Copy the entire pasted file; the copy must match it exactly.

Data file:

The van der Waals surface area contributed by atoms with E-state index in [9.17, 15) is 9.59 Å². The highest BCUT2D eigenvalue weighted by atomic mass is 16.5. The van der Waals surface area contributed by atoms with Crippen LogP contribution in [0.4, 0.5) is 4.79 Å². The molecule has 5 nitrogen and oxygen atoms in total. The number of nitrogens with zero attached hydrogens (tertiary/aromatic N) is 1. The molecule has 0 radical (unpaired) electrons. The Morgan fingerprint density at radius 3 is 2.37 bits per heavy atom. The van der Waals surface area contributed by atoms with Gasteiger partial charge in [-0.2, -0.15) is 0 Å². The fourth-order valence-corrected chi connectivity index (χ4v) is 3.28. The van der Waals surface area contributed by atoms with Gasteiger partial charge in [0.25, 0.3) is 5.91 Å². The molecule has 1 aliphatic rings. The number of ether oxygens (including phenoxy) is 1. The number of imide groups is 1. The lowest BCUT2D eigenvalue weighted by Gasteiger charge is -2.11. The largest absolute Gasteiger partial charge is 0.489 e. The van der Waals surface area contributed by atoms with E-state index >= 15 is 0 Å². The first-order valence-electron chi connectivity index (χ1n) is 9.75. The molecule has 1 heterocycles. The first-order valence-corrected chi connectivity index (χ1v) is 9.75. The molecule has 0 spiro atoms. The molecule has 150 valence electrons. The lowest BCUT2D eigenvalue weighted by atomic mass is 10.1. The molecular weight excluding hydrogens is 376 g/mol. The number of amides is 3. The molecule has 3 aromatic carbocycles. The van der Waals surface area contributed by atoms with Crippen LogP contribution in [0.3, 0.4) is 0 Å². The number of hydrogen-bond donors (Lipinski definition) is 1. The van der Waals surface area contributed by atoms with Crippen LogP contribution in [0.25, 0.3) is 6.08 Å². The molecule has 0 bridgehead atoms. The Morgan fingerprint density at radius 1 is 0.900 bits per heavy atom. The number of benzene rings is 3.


The van der Waals surface area contributed by atoms with E-state index in [9.17, 15) is 9.59 Å². The highest BCUT2D eigenvalue weighted by atomic mass is 16.5. The van der Waals surface area contributed by atoms with Crippen LogP contribution in [0.4, 0.5) is 4.79 Å². The molecule has 5 nitrogen and oxygen atoms in total. The number of nitrogens with zero attached hydrogens (tertiary/aromatic N) is 1. The molecule has 0 radical (unpaired) electrons. The Morgan fingerprint density at radius 3 is 2.37 bits per heavy atom. The van der Waals surface area contributed by atoms with Gasteiger partial charge in [-0.2, -0.15) is 0 Å². The fourth-order valence-corrected chi connectivity index (χ4v) is 3.28. The van der Waals surface area contributed by atoms with Gasteiger partial charge in [0.25, 0.3) is 5.91 Å². The molecule has 1 aliphatic rings. The number of ether oxygens (including phenoxy) is 1. The number of imide groups is 1. The lowest BCUT2D eigenvalue weighted by Gasteiger charge is -2.11. The largest absolute Gasteiger partial charge is 0.489 e. The van der Waals surface area contributed by atoms with E-state index >= 15 is 0 Å². The first-order valence-electron chi connectivity index (χ1n) is 9.75. The molecule has 1 heterocycles. The first-order valence-corrected chi connectivity index (χ1v) is 9.75. The molecule has 0 spiro atoms. The molecule has 150 valence electrons. The lowest BCUT2D eigenvalue weighted by atomic mass is 10.1. The molecular weight excluding hydrogens is 376 g/mol. The number of amides is 3. The molecule has 3 aromatic carbocycles. The van der Waals surface area contributed by atoms with Crippen LogP contribution in [0.3, 0.4) is 0 Å². The number of hydrogen-bond donors (Lipinski definition) is 1. The van der Waals surface area contributed by atoms with Crippen LogP contribution in [0.25, 0.3) is 6.08 Å². The molecule has 0 bridgehead atoms. The Morgan fingerprint density at radius 1 is 0.900 bits per heavy atom. The number of benzene rings is 3.